Outside those natural settings, however, palms play only a small role in supporting biodiversity, as their fallen fronds are often removed from urban and residential environments, depriving the soil of nutrients as they decompose. In those settings, the number of non-native palm species outnumbers the natives, while human development has led to the disappearance of some species and the endangerment of numerous others.

Of the 20 non-native species of palm trees on the University of Florida's Assessment of Non-Native Plants in Florida's Natural Areas and Florida Invasive Species Council's List of Invasive Plant Species, these are the top concerns:

  • Coconut palms (Cocos nucifera)
  • Queen palms (Syagrus romanzoffiana)
  • Washington palms (Washingtonia robusta)
  • Solitary palms (Ptychosperma elegans)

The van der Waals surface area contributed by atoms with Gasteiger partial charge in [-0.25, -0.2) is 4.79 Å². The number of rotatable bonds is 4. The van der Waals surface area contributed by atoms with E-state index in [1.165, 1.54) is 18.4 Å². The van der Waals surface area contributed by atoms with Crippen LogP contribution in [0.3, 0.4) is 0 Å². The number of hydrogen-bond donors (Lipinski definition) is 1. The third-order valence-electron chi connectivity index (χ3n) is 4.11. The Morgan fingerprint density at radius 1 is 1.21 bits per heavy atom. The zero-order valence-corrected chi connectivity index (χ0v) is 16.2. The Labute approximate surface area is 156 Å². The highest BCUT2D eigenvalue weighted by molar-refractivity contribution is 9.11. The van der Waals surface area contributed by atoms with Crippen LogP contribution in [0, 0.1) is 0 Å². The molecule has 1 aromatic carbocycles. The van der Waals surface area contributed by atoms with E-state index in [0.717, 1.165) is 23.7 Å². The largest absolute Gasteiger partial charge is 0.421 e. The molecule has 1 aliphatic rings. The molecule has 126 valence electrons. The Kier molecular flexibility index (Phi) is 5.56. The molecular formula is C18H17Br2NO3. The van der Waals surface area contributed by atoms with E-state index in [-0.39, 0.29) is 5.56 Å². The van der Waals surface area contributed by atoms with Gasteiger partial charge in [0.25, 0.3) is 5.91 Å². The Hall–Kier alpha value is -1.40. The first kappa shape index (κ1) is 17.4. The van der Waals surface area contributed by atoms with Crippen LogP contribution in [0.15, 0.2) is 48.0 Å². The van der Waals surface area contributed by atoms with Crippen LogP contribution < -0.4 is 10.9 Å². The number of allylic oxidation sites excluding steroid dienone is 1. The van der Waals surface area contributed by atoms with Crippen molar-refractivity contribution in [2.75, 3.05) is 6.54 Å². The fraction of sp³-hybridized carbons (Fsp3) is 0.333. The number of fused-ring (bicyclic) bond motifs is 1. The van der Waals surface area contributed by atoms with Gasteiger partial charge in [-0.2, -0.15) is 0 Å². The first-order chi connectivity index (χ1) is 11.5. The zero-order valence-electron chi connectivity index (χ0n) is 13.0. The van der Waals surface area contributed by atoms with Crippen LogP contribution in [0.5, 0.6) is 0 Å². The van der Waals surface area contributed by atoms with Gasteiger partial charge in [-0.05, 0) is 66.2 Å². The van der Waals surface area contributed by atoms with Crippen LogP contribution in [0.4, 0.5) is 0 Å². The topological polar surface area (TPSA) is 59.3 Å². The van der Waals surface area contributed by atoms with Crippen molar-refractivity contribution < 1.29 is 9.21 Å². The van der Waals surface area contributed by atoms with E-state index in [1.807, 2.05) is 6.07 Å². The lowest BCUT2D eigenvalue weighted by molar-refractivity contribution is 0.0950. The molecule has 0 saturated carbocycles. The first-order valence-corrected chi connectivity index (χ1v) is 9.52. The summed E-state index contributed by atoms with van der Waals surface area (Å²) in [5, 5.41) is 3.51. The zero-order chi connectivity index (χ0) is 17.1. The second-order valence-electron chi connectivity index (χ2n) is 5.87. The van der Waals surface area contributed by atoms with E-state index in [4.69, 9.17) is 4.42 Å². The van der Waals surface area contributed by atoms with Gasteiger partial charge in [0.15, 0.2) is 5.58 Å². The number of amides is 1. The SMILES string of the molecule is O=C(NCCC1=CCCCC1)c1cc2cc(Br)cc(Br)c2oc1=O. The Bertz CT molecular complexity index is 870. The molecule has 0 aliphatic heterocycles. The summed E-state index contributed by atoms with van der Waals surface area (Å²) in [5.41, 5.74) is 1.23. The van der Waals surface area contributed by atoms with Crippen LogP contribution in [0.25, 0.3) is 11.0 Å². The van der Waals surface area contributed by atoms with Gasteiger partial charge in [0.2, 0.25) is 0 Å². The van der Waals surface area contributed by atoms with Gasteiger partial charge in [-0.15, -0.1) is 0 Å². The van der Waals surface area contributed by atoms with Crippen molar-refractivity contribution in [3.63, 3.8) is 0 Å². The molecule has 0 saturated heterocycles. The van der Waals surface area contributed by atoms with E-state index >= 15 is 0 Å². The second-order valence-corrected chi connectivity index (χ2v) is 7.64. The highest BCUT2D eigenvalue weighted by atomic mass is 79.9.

• Senegal date palms (Phoenix reclinata)
  • Chinese fan palm (Livistona chinensi)

Non-native species do little to preserve Florida's native habitat, as they create “novel ecosystems” that can have far-reaching ecological effects, even if the tree species themselves are not considered invasive.

Florida's Vital Native Palms

There are 12 palms native to Florida, both trees and shrubs, which will do a better job than non-natives in supporting native ecosystems.

South Florida and the Florida Keys are home to the most fragile of Florida's palms, those that cannot withstand cold or have been threatened by the region's heavy development.

  • The shaggy-trunked Everglades palm (Acoelorrhaphe wrightii), grows up to 30 feet high in colonies in marshy wetlands.